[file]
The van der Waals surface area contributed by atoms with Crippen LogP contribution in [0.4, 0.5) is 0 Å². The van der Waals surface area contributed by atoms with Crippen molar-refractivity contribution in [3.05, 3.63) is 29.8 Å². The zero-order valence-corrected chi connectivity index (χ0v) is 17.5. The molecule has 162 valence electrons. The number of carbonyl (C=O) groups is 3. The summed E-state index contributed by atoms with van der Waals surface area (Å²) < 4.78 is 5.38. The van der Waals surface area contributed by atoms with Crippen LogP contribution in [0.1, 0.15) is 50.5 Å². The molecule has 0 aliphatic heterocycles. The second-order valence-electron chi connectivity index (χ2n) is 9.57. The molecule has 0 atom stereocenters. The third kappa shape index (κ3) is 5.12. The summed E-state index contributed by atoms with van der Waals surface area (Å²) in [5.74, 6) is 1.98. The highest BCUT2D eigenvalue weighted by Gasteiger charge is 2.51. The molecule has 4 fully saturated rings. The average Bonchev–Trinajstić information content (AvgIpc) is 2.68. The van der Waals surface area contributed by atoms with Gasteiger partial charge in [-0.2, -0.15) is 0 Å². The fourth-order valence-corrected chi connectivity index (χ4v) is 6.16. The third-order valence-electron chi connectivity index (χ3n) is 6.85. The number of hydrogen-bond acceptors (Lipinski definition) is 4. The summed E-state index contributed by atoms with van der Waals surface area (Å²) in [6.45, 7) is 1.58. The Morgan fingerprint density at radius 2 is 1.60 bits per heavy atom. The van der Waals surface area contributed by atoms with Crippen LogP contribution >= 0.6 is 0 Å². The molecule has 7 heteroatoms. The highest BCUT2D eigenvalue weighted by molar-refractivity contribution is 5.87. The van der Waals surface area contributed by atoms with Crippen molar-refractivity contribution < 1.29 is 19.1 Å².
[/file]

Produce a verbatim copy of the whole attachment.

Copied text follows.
The van der Waals surface area contributed by atoms with Crippen LogP contribution in [0.4, 0.5) is 0 Å². The van der Waals surface area contributed by atoms with Crippen molar-refractivity contribution in [3.05, 3.63) is 29.8 Å². The zero-order valence-corrected chi connectivity index (χ0v) is 17.5. The molecule has 162 valence electrons. The number of carbonyl (C=O) groups is 3. The summed E-state index contributed by atoms with van der Waals surface area (Å²) < 4.78 is 5.38. The van der Waals surface area contributed by atoms with Crippen LogP contribution in [0.1, 0.15) is 50.5 Å². The molecule has 0 aliphatic heterocycles. The second-order valence-electron chi connectivity index (χ2n) is 9.57. The molecule has 0 atom stereocenters. The third kappa shape index (κ3) is 5.12. The summed E-state index contributed by atoms with van der Waals surface area (Å²) in [5.74, 6) is 1.98. The highest BCUT2D eigenvalue weighted by Gasteiger charge is 2.51. The molecule has 4 fully saturated rings. The average Bonchev–Trinajstić information content (AvgIpc) is 2.68. The van der Waals surface area contributed by atoms with Gasteiger partial charge in [-0.2, -0.15) is 0 Å². The fourth-order valence-corrected chi connectivity index (χ4v) is 6.16. The third-order valence-electron chi connectivity index (χ3n) is 6.85. The number of hydrogen-bond acceptors (Lipinski definition) is 4. The summed E-state index contributed by atoms with van der Waals surface area (Å²) in [6.45, 7) is 1.58. The Morgan fingerprint density at radius 2 is 1.60 bits per heavy atom. The van der Waals surface area contributed by atoms with Crippen LogP contribution >= 0.6 is 0 Å². The molecule has 7 heteroatoms. The highest BCUT2D eigenvalue weighted by molar-refractivity contribution is 5.87. The van der Waals surface area contributed by atoms with Crippen molar-refractivity contribution < 1.29 is 19.1 Å².